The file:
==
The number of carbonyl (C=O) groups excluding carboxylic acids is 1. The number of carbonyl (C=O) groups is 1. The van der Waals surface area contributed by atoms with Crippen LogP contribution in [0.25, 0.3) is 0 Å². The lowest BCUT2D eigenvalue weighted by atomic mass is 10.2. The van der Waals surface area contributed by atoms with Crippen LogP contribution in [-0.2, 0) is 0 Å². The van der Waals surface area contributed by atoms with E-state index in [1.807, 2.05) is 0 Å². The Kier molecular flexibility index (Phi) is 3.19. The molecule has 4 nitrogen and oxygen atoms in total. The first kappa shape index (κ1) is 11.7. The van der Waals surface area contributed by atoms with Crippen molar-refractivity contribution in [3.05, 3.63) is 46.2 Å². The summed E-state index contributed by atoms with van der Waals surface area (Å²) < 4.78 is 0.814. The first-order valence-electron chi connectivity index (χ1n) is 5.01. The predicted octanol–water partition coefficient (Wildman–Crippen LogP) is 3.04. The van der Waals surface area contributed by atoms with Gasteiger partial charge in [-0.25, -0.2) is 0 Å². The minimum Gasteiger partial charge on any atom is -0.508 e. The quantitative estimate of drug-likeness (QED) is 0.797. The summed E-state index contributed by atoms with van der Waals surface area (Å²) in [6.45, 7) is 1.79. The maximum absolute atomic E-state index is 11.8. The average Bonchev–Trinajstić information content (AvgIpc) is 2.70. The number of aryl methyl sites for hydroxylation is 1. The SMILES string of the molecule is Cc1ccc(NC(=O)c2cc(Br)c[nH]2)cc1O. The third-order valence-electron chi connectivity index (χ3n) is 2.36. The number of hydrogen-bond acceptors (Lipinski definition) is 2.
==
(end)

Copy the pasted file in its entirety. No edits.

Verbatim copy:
The number of carbonyl (C=O) groups excluding carboxylic acids is 1. The number of carbonyl (C=O) groups is 1. The van der Waals surface area contributed by atoms with Crippen LogP contribution in [0.25, 0.3) is 0 Å². The lowest BCUT2D eigenvalue weighted by atomic mass is 10.2. The van der Waals surface area contributed by atoms with Crippen LogP contribution in [-0.2, 0) is 0 Å². The van der Waals surface area contributed by atoms with E-state index in [1.807, 2.05) is 0 Å². The Kier molecular flexibility index (Phi) is 3.19. The molecule has 4 nitrogen and oxygen atoms in total. The first kappa shape index (κ1) is 11.7. The van der Waals surface area contributed by atoms with Crippen molar-refractivity contribution in [3.05, 3.63) is 46.2 Å². The summed E-state index contributed by atoms with van der Waals surface area (Å²) < 4.78 is 0.814. The first-order valence-electron chi connectivity index (χ1n) is 5.01. The predicted octanol–water partition coefficient (Wildman–Crippen LogP) is 3.04. The van der Waals surface area contributed by atoms with Gasteiger partial charge in [-0.25, -0.2) is 0 Å². The minimum Gasteiger partial charge on any atom is -0.508 e. The quantitative estimate of drug-likeness (QED) is 0.797. The summed E-state index contributed by atoms with van der Waals surface area (Å²) in [6.45, 7) is 1.79. The maximum absolute atomic E-state index is 11.8. The average Bonchev–Trinajstić information content (AvgIpc) is 2.70. The number of aryl methyl sites for hydroxylation is 1. The SMILES string of the molecule is Cc1ccc(NC(=O)c2cc(Br)c[nH]2)cc1O. The third-order valence-electron chi connectivity index (χ3n) is 2.36. The number of hydrogen-bond acceptors (Lipinski definition) is 2.